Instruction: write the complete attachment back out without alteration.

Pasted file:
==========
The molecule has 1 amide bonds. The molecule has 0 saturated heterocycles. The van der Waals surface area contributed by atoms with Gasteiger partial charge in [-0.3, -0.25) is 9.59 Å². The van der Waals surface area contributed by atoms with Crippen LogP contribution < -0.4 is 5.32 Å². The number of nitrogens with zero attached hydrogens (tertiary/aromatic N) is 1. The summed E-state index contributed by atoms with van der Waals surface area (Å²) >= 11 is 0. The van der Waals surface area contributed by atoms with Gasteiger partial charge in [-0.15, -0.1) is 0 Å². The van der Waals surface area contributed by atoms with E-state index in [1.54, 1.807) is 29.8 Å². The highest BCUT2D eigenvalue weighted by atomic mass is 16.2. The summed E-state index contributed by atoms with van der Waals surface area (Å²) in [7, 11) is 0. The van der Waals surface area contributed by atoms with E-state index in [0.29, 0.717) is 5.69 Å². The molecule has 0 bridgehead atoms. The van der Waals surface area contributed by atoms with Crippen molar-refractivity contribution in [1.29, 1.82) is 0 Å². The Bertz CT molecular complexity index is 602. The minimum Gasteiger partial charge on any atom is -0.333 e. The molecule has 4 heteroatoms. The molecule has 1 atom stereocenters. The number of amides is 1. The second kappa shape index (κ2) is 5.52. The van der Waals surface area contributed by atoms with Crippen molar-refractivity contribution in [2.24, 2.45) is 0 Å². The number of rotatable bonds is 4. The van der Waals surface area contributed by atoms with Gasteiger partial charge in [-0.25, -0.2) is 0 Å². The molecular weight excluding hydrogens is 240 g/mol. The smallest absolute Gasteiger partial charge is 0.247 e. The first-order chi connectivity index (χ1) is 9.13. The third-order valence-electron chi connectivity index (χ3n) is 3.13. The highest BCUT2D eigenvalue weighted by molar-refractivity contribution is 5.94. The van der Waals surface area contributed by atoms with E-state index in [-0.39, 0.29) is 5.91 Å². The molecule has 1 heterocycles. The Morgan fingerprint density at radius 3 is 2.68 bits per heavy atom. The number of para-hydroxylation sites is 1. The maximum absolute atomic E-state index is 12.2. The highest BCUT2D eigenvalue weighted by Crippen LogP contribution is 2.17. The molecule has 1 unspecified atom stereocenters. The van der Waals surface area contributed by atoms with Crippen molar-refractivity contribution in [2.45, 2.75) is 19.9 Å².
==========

The molecule has 1 amide bonds. The molecule has 0 saturated heterocycles. The van der Waals surface area contributed by atoms with Gasteiger partial charge in [-0.3, -0.25) is 9.59 Å². The van der Waals surface area contributed by atoms with Crippen LogP contribution < -0.4 is 5.32 Å². The number of nitrogens with zero attached hydrogens (tertiary/aromatic N) is 1. The summed E-state index contributed by atoms with van der Waals surface area (Å²) >= 11 is 0. The van der Waals surface area contributed by atoms with Gasteiger partial charge in [-0.15, -0.1) is 0 Å². The van der Waals surface area contributed by atoms with E-state index in [1.54, 1.807) is 29.8 Å². The highest BCUT2D eigenvalue weighted by atomic mass is 16.2. The summed E-state index contributed by atoms with van der Waals surface area (Å²) in [7, 11) is 0. The van der Waals surface area contributed by atoms with E-state index in [0.29, 0.717) is 5.69 Å². The molecule has 0 bridgehead atoms. The van der Waals surface area contributed by atoms with Crippen molar-refractivity contribution in [1.29, 1.82) is 0 Å². The Bertz CT molecular complexity index is 602. The minimum Gasteiger partial charge on any atom is -0.333 e. The molecule has 4 heteroatoms. The molecule has 1 atom stereocenters. The number of amides is 1. The second kappa shape index (κ2) is 5.52. The van der Waals surface area contributed by atoms with Crippen molar-refractivity contribution in [2.24, 2.45) is 0 Å². The number of rotatable bonds is 4. The van der Waals surface area contributed by atoms with Gasteiger partial charge in [-0.25, -0.2) is 0 Å². The molecular weight excluding hydrogens is 240 g/mol. The smallest absolute Gasteiger partial charge is 0.247 e. The first-order chi connectivity index (χ1) is 9.13. The third-order valence-electron chi connectivity index (χ3n) is 3.13. The highest BCUT2D eigenvalue weighted by molar-refractivity contribution is 5.94. The van der Waals surface area contributed by atoms with E-state index in [-0.39, 0.29) is 5.91 Å². The molecule has 1 heterocycles. The Morgan fingerprint density at radius 3 is 2.68 bits per heavy atom. The number of para-hydroxylation sites is 1. The maximum absolute atomic E-state index is 12.2. The highest BCUT2D eigenvalue weighted by Crippen LogP contribution is 2.17. The molecule has 1 unspecified atom stereocenters. The van der Waals surface area contributed by atoms with Crippen molar-refractivity contribution in [2.45, 2.75) is 19.9 Å².